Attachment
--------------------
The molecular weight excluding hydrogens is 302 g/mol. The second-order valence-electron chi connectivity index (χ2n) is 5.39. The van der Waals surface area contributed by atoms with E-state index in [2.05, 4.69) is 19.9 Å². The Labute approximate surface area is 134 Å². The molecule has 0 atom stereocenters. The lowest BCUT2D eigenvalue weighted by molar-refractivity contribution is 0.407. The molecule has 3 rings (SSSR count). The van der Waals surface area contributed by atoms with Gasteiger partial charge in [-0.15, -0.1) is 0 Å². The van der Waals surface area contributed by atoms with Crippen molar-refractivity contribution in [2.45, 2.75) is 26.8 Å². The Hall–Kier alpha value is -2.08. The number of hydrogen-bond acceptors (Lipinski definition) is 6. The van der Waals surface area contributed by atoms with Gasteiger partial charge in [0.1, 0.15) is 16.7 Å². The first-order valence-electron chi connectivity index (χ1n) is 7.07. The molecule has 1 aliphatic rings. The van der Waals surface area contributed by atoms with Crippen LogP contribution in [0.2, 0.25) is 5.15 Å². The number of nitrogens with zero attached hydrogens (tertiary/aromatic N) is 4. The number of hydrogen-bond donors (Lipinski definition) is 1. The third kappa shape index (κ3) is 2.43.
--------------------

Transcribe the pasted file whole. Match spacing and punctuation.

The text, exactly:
The molecular weight excluding hydrogens is 302 g/mol. The second-order valence-electron chi connectivity index (χ2n) is 5.39. The van der Waals surface area contributed by atoms with E-state index in [2.05, 4.69) is 19.9 Å². The Labute approximate surface area is 134 Å². The molecule has 0 atom stereocenters. The lowest BCUT2D eigenvalue weighted by molar-refractivity contribution is 0.407. The molecule has 3 rings (SSSR count). The van der Waals surface area contributed by atoms with Gasteiger partial charge in [-0.15, -0.1) is 0 Å². The van der Waals surface area contributed by atoms with Crippen molar-refractivity contribution in [2.45, 2.75) is 26.8 Å². The Hall–Kier alpha value is -2.08. The number of hydrogen-bond acceptors (Lipinski definition) is 6. The van der Waals surface area contributed by atoms with Gasteiger partial charge in [0.1, 0.15) is 16.7 Å². The first-order valence-electron chi connectivity index (χ1n) is 7.07. The molecule has 1 aliphatic rings. The van der Waals surface area contributed by atoms with Crippen LogP contribution in [0.2, 0.25) is 5.15 Å². The number of nitrogens with zero attached hydrogens (tertiary/aromatic N) is 4. The number of hydrogen-bond donors (Lipinski definition) is 1. The third kappa shape index (κ3) is 2.43.